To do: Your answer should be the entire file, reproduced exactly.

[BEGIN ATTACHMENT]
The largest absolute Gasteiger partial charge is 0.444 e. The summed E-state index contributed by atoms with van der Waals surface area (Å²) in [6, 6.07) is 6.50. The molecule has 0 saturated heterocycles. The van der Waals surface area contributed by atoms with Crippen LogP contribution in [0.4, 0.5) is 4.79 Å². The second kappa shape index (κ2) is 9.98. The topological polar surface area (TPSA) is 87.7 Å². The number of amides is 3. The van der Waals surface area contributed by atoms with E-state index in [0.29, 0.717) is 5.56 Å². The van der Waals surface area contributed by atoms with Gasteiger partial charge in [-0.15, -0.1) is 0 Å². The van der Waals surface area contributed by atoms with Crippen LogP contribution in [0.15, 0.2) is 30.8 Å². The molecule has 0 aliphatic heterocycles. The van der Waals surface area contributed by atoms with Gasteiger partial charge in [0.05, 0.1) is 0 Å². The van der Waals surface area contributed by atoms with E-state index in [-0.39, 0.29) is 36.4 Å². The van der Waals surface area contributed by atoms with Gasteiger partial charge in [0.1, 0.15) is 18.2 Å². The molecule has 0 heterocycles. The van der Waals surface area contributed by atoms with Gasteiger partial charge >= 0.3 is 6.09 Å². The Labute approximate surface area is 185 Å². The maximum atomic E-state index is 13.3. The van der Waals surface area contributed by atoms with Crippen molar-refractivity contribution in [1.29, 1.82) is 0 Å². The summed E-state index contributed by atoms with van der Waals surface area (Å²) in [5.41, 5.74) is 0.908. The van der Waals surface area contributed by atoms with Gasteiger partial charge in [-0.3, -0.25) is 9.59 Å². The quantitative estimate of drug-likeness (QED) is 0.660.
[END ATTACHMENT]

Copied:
The largest absolute Gasteiger partial charge is 0.444 e. The summed E-state index contributed by atoms with van der Waals surface area (Å²) in [6, 6.07) is 6.50. The molecule has 0 saturated heterocycles. The van der Waals surface area contributed by atoms with Crippen LogP contribution in [0.4, 0.5) is 4.79 Å². The second kappa shape index (κ2) is 9.98. The topological polar surface area (TPSA) is 87.7 Å². The number of amides is 3. The van der Waals surface area contributed by atoms with E-state index in [0.29, 0.717) is 5.56 Å². The van der Waals surface area contributed by atoms with Gasteiger partial charge in [-0.15, -0.1) is 0 Å². The van der Waals surface area contributed by atoms with Crippen LogP contribution in [0.15, 0.2) is 30.8 Å². The molecule has 0 aliphatic heterocycles. The van der Waals surface area contributed by atoms with Gasteiger partial charge in [0.05, 0.1) is 0 Å². The van der Waals surface area contributed by atoms with E-state index in [-0.39, 0.29) is 36.4 Å². The van der Waals surface area contributed by atoms with Gasteiger partial charge in [0.1, 0.15) is 18.2 Å². The molecule has 0 heterocycles. The van der Waals surface area contributed by atoms with Gasteiger partial charge >= 0.3 is 6.09 Å². The Labute approximate surface area is 185 Å². The maximum atomic E-state index is 13.3. The van der Waals surface area contributed by atoms with Crippen molar-refractivity contribution in [1.29, 1.82) is 0 Å². The summed E-state index contributed by atoms with van der Waals surface area (Å²) in [5.41, 5.74) is 0.908. The van der Waals surface area contributed by atoms with Gasteiger partial charge in [-0.3, -0.25) is 9.59 Å². The quantitative estimate of drug-likeness (QED) is 0.660.